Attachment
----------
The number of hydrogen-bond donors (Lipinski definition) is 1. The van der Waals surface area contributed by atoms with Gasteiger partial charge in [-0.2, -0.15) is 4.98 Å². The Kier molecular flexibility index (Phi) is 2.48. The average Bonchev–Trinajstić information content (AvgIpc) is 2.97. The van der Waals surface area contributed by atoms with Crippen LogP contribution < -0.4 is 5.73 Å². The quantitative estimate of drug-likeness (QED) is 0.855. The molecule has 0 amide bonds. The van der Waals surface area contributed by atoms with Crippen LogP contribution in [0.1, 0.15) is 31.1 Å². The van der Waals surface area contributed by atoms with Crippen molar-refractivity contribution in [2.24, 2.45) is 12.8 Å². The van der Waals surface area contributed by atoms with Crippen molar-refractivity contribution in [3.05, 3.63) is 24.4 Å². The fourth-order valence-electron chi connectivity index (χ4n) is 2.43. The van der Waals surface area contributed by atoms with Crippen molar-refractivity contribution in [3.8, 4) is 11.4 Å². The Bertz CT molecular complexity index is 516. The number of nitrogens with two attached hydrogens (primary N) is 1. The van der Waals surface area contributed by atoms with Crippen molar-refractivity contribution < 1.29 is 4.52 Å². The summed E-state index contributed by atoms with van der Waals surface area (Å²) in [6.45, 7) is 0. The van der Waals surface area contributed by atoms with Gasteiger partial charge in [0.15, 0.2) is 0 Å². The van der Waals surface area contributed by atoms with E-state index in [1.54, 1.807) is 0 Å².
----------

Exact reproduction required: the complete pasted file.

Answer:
The number of hydrogen-bond donors (Lipinski definition) is 1. The van der Waals surface area contributed by atoms with Gasteiger partial charge in [-0.2, -0.15) is 4.98 Å². The Kier molecular flexibility index (Phi) is 2.48. The average Bonchev–Trinajstić information content (AvgIpc) is 2.97. The van der Waals surface area contributed by atoms with Crippen LogP contribution < -0.4 is 5.73 Å². The quantitative estimate of drug-likeness (QED) is 0.855. The molecule has 0 amide bonds. The van der Waals surface area contributed by atoms with Crippen LogP contribution in [0.1, 0.15) is 31.1 Å². The van der Waals surface area contributed by atoms with Crippen molar-refractivity contribution in [2.24, 2.45) is 12.8 Å². The van der Waals surface area contributed by atoms with Crippen molar-refractivity contribution in [3.05, 3.63) is 24.4 Å². The fourth-order valence-electron chi connectivity index (χ4n) is 2.43. The van der Waals surface area contributed by atoms with Crippen molar-refractivity contribution in [3.8, 4) is 11.4 Å². The Bertz CT molecular complexity index is 516. The number of nitrogens with two attached hydrogens (primary N) is 1. The van der Waals surface area contributed by atoms with Crippen molar-refractivity contribution < 1.29 is 4.52 Å². The summed E-state index contributed by atoms with van der Waals surface area (Å²) in [6.45, 7) is 0. The van der Waals surface area contributed by atoms with Gasteiger partial charge in [0.15, 0.2) is 0 Å². The van der Waals surface area contributed by atoms with E-state index in [1.54, 1.807) is 0 Å².